This, of course, has been common through history in other culture and other land - those who criticise other immigrants and forget that their ancestors were once strangers in a strange land.

Population and Infrastructure: Remaking the Connection.

"If we lived in a world of unlimited resources—a Flat Earth with boundless resources expanding infinitely in all directions—unlimited population growth might not be a problem. But here’s a news flash: the Earth is not flat and infinite, but round, bounded and finite. It is a sphere, not a boundless plane." (Leon Kolankiewicz )

What we need to urgently consider is how immigration affects infrastructure, and avoid simplistic suggestions such as those by Mark Boleat that Jersey could support more, citing Hong Kong as an example. Hong Kong gets its water supply piped from China, something which Mr Boleat overlooked. We are unlikely to get water piped from France, even if there was any to spare.

The impact of immigration is increased pressure on roads, food security, schools, the hospital, water supplies, sewage treatment works – to name but a few parts of the island’s infrastructure. At present, water is fine just so long as we don’t get a long period of drought, but we are closing on the limit.

Electricity is supplied from France, but in an emergency, we fall back on local resources will also approaching their limits. Schools are becoming hopelessly overcrowded, and we badly need a new hospital and a new sewage treatment plant. Even as more come – and die – there is an impact on burial space, which is filling up faster than it used to.

Just as schemes by politicians to spend money on fanciful schemes - and there were a few in the last election – must be met with the question – how are you going to fund it? – so too the increase in immigration must be met with the question – what is the cost of the impact on infrastructure. We cannot let that disconnect continue.



James said...

The answer that we have been given, time and again, is that we need immigration because that will give us more working people to pay for the increasingly elderly population.

...which actually, to a substantial degree, is true.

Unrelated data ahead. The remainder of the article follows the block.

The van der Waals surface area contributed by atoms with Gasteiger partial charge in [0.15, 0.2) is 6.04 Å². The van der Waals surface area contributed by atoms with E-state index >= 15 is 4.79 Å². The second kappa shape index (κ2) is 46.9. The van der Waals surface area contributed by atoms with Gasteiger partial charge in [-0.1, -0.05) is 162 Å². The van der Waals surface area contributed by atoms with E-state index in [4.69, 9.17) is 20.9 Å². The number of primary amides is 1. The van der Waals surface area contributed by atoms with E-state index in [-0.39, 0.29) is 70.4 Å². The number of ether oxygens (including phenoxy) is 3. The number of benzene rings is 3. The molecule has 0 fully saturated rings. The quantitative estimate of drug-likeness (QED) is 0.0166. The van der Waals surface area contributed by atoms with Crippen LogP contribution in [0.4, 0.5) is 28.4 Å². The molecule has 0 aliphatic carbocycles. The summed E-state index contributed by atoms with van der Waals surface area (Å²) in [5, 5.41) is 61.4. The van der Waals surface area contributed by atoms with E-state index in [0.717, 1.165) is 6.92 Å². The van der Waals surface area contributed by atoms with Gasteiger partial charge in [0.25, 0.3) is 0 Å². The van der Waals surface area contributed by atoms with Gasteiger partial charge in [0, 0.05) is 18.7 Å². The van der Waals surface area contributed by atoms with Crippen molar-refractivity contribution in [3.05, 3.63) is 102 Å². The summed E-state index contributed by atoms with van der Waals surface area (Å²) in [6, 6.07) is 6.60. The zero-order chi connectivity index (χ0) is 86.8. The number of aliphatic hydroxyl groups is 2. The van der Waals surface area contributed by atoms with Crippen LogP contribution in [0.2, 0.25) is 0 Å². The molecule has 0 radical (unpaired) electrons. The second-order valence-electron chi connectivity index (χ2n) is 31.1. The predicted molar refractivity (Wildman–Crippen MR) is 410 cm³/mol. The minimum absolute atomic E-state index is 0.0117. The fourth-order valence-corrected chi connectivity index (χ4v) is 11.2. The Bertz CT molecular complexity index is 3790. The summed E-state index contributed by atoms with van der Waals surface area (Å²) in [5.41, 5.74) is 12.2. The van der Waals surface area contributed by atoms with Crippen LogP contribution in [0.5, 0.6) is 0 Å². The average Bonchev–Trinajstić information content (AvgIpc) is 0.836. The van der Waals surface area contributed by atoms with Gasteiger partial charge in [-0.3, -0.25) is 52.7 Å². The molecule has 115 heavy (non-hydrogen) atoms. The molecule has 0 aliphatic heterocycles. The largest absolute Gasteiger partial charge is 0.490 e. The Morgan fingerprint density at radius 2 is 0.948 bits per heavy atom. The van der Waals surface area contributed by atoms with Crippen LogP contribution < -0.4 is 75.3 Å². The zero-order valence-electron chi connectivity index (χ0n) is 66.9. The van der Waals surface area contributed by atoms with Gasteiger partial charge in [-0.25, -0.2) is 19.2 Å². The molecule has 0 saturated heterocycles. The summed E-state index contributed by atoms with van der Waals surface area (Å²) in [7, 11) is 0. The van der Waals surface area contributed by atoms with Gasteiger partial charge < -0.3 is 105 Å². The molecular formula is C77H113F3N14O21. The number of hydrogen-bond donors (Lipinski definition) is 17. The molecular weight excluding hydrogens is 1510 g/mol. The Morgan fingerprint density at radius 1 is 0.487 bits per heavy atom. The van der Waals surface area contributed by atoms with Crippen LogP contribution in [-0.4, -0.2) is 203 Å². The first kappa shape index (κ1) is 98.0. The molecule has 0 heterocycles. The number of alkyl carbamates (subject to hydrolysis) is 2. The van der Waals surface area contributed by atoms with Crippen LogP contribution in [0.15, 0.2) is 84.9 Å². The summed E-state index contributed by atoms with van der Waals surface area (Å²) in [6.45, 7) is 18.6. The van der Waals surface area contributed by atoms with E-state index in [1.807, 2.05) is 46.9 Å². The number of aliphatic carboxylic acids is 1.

You conveniently ignore the fact that large numbers of the island's young people leave the island at 18, never to return - because what the island has to offer (in terms of employment opportunities and also in terms of getting a foot onto the ladder) cannot sustain them. What's worse is that these are largely the productive kids who've developed some sort of work ethic and have some worthwhile skills.

The qualification system makes this worse, because the majority of these kids also gain automatic rights to return. Your real problem is that there are potentially 20000+_ people living away from Jersey who would have the right to walk in tomorrow and there would be not a thing you could do to stop them.

Is the solution a "mess of pottage" scheme - whereby for a suitable single one-off payment these people could be persuaded to yield up their birthrights?

TonyTheProf said...

An immigration neutral policy assumes that while we lose some 18 year olds - and I'd like to see your source of statistics for "large numbers" please - we gain skilled workers as well.

Regarding automatic rights - all that has to be done is to change the entitled status to put limits on it - don't assume that it won't happen some time. But at the moment, the statistics don't even allow for any check on returning Islanders after a long absence.

In terms of degrees, we seem to have lots of returning lawyers! But there are few opportunities for some degrees - for instance physics, marine biology, media studies etc, outside of perhaps teaching. Is there a breakdown of degree courses? I may have some information on that.

Matthew Robins said...


Eloquent and interesting, as ever, but you're presenting the known problem with no hints at any solutions.

I'm sure most in Jersey would love a situation where the population could be managed to a target number without impacting on living standards and taxation levels, but the ageing population is a fact, and the worsening dependency ratio is another fact, and no-one involved in public policy-making seems to be addressing them head-on.

In my view, the problem stems from the western welfare state dependency culture. The majority expect a working lifetime of depending on others for a livelihood, and many expect to depend on the state after retirement. The concept of "retirement" itself implies dependence. It's been a luxurious experiment for several generations, but I don't believe it's sustainable.

It's more acute in some countries than in others. The population of France, for example, is exhibiting particularly strong attachment to its "entitlement" to early and long fully state-funded retirement whenever the status quo is challenged. But they do at least have the option to using immigration to continuously adjust the dependency ratio in the right direction, without the pressure on infrastructure and resources that threatens Jersey.